Interview with Music Editor/Composer John M. Davis (Pride and Prejudice and Zombies)

Not really. Music is something I’ve always done. I was arranging for bands and choirs from junior high on. I went to NYU film school with the intention of becoming a director or screenwriter, but over time I discovered that my musical abilities were more unique and more marketable.

Interview with Foley Artist Marko Costanzo (Silence of the Lambs, The Departed, Life of Pi)

You need to be a good listener. We work for editors. Editors have different criterion for each show we work on. Some like it big and over the top. some like it subtle and more realistic. Each time a different foley editor would come into the room to supervise the recording, I would walk away with a better understanding about how things should sound. It’s important to gain the trust of your editors and listen to what they have to say. When they want something heavier you need to understand what they mean. Does heavier mean louder? Bigger? It’s a subjective art with lots of possible variations. It’s important to do things the way the client intends for it to be heard.

Interview with Kami Asgar, Oscar Nominated Sound Editor

Everything used to be a lot more time consuming and cumbersome.
As an example you had to go down to the sound library and search through reels of sound fx (later CDs) armed with a notebook looking for one sound effect. You usually picked the first one you found, took it back to your room, and sampled it in to the computer and synchronized it to the picture and went to the next effect and the repeated the cycle. since you could only do very short sequences because of lack of computer memory, you laid back to tape and hand wrote (legibly) each event on a cue sheet for the mixer.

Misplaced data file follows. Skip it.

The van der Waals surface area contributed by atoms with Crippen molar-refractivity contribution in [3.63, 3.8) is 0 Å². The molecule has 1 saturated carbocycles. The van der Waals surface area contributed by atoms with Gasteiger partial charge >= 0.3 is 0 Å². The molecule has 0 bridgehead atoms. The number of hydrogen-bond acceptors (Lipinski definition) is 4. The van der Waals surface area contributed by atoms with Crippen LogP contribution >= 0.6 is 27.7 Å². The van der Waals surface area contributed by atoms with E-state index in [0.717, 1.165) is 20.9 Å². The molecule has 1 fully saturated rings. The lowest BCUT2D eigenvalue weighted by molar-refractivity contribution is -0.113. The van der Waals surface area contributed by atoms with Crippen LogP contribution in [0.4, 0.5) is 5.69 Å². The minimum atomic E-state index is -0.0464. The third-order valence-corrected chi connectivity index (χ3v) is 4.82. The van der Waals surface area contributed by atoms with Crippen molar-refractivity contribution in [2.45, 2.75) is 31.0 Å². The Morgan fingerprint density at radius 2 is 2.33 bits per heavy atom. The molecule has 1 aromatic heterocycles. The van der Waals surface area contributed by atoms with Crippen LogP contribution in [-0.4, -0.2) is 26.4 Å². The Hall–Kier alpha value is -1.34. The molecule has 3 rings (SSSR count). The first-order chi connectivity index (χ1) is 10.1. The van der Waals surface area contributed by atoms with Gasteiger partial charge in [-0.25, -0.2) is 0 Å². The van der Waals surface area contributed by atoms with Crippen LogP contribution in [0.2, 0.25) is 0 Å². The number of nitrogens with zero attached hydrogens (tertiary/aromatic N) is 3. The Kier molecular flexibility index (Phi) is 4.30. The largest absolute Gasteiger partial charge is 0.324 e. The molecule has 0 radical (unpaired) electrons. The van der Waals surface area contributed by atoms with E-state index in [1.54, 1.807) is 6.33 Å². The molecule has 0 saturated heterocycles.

Now you audition sounds from your database of hundreds of thousands of sound effects available to you remotely and pick just the right sound, and if you want to alter the sound, you have at your disposal a dizzying amount of plug-ins to change every aspect of your sound to fit the picture. You then upload it for the mixer to open in his session. (no more carrying reels and reels to the stage)

Interview with Glen Gauthier, Sound Mixer (Spotlight, Pacific Rim, Kick-Ass)

Whenever I tech scout a location I am always looking for what may effect the sound track, and if so whether or not the audience will be distracted by it. For example, traffic noise is easier to accept if you can SEE it. It’s much harder to accept extraneous noise if you have no idea where it’s coming from. Transformers and hum from lights is also a concern; you want control over heat/AC and traffic control if possible! There are many variables to consider. So, my advice is to pay attention; especially to what’s hidden. Consider what’s behind locked doors, above you and below you. Some things you won’t hear until you have a quiet room and the microphone is cranked up.